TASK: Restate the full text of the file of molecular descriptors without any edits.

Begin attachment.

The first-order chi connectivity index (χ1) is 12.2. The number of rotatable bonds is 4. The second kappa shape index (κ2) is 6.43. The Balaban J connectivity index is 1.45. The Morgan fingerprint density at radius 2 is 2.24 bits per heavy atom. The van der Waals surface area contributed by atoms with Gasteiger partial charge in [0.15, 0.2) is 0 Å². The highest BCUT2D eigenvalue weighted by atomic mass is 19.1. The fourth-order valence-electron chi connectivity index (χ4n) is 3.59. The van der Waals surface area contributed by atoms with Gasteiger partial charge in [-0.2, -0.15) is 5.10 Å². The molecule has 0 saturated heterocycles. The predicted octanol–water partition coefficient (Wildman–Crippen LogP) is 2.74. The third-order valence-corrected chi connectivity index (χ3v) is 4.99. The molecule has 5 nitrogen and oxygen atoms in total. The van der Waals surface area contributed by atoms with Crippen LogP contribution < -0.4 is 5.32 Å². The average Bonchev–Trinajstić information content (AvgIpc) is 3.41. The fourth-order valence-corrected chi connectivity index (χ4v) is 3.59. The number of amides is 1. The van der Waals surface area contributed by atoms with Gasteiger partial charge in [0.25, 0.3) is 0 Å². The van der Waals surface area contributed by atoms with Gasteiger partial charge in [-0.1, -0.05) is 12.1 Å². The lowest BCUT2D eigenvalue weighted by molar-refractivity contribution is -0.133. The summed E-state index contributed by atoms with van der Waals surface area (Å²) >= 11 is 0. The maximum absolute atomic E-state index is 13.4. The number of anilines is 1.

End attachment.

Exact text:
The first-order chi connectivity index (χ1) is 12.2. The number of rotatable bonds is 4. The second kappa shape index (κ2) is 6.43. The Balaban J connectivity index is 1.45. The Morgan fingerprint density at radius 2 is 2.24 bits per heavy atom. The van der Waals surface area contributed by atoms with Gasteiger partial charge in [0.15, 0.2) is 0 Å². The highest BCUT2D eigenvalue weighted by atomic mass is 19.1. The fourth-order valence-electron chi connectivity index (χ4n) is 3.59. The van der Waals surface area contributed by atoms with Gasteiger partial charge in [-0.2, -0.15) is 5.10 Å². The molecule has 0 saturated heterocycles. The predicted octanol–water partition coefficient (Wildman–Crippen LogP) is 2.74. The third-order valence-corrected chi connectivity index (χ3v) is 4.99. The molecule has 5 nitrogen and oxygen atoms in total. The van der Waals surface area contributed by atoms with Crippen LogP contribution < -0.4 is 5.32 Å². The average Bonchev–Trinajstić information content (AvgIpc) is 3.41. The fourth-order valence-corrected chi connectivity index (χ4v) is 3.59. The number of amides is 1. The van der Waals surface area contributed by atoms with Gasteiger partial charge in [0.25, 0.3) is 0 Å². The van der Waals surface area contributed by atoms with Gasteiger partial charge in [-0.1, -0.05) is 12.1 Å². The lowest BCUT2D eigenvalue weighted by molar-refractivity contribution is -0.133. The summed E-state index contributed by atoms with van der Waals surface area (Å²) >= 11 is 0. The maximum absolute atomic E-state index is 13.4. The number of anilines is 1.